Now, compare to August 28, 2010. As Charles Lemos says, "In 1963, 0.0013228 percent of the US population was present to hear Dr. King's I Have a Dream speech. At Beckamania just 0.000281 percent of the US population came to hear the ramblings of a certifiable pair of morons." That would be 87,000 (overwhelmingly white) people to hear Glenn Beck, as estimated by independent/private outfit AirPhotosLive.com (the right wingnuts are throwing around "numbers" as high as 2 million, which of course is as delusional as their political philosophy). So, MLK had 3 times the people - and a much more diverse crowd, as well - attending his rally at a time when the U.S. population was just 189 million (compared to about 310 million in 2010). Yesterday was a beautiful day, couldn't ask for better weather in Washington, DC, so that's certainly not why attendance was such a dud. Heck, the inaugural concert for Barack Obama's inauguration, held on January 18, 2009, had 400,000 attendees in the dead of winter, with temperatures in the 20s. So, maybe yesterday's Beck/Palin attendance "fail" has more to do with the (deeply flawed) messengers and the (incoherent, angry) message they're delivering?
UPDATE: The Washington Post utterly fails again, describing Beck's rally as "a sea of activists" and "an enormous crowd." Uh, sorry, but 87,000 people isn't "a sea" or "enormous." It's a low-medium-sized rally on the Mall, much smaller than the Million Man March (400,000), the pro-immigration-reform "March for America" (200,000), the pro-choice "March for Women's Lives" (500,000-1.1 million), an anti-war demonstration on January 18, 2003 (100,000-200,000), the March on Washington for Gay and Bi Equal Rights and Liberation (300,000), and many others. So, if Beck's rally was "enormous," what were these other rallies? Super ginormous? LOL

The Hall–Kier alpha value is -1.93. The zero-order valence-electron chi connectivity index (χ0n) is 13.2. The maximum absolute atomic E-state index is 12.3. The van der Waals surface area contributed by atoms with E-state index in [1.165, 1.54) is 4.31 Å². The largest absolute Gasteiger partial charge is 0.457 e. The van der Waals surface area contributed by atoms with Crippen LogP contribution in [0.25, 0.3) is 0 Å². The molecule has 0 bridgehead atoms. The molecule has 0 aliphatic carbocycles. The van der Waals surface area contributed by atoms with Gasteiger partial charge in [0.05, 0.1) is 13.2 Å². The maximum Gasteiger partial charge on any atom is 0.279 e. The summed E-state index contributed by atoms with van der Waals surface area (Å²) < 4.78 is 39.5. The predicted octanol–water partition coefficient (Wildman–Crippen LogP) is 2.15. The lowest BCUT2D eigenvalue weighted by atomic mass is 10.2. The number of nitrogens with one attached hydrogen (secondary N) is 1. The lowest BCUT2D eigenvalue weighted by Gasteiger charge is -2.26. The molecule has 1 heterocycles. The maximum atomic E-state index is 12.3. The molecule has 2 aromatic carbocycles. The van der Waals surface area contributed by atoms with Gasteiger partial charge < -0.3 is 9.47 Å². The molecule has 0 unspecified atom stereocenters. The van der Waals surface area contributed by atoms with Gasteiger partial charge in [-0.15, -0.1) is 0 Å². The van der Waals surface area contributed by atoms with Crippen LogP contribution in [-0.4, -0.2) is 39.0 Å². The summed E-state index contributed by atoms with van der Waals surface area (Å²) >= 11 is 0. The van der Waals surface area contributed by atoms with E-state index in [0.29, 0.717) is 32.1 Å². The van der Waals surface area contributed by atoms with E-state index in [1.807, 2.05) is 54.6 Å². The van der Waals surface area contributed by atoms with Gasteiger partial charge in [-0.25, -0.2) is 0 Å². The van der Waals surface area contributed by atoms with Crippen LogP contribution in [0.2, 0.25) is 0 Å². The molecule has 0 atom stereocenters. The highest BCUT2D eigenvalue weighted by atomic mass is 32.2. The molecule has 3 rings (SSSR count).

UPDATE #2: Excellent article by Robert McCartney, explaining how the Beck and Palin fans' "apocalyptic views hinder constructive political debate".
Here is Martin Luther King III, from an August 25 op-ed in the Washington Post:
Although he was a profoundly religious man, my father did not claim to have an exclusionary "plan" that laid out God's word for only one group or ideology. He marched side by side with members of every religious faith. Like Abraham Lincoln, my father did not claim that God was on his side; he prayed humbly that he was on God's side.Martin Luther King, Jr. -- a great American with a "dream" we can all embrace. And no, Glenn Beck, you are no Martin Luther King, Jr.
He did, however, wholeheartedly embrace the "social gospel." His spiritual and intellectual mentors included the great theologians of the social gospel Walter Rauschenbush and Howard Thurman. He said that any religion that is not concerned about the poor and disadvantaged, "the slums that damn them, the economic conditions that strangle them and the social conditions that cripple them[,] is a spiritually moribund religion awaiting burial." In his "Dream" speech, my father paraphrased the prophet Amos, saying, "We will not be satisfied until justice rolls down like waters and righteousness like a mighty stream."
I pray that all Americans will embrace the challenge of social justice and the unifying spirit that my father shared with his compatriots. With this commitment, we can begin to find new ways to reach out to one another, to heal our divisions, and build bridges of hope and opportunity benefiting all people. In so doing, we will not merely be seeking the dream; we will at long last be living it.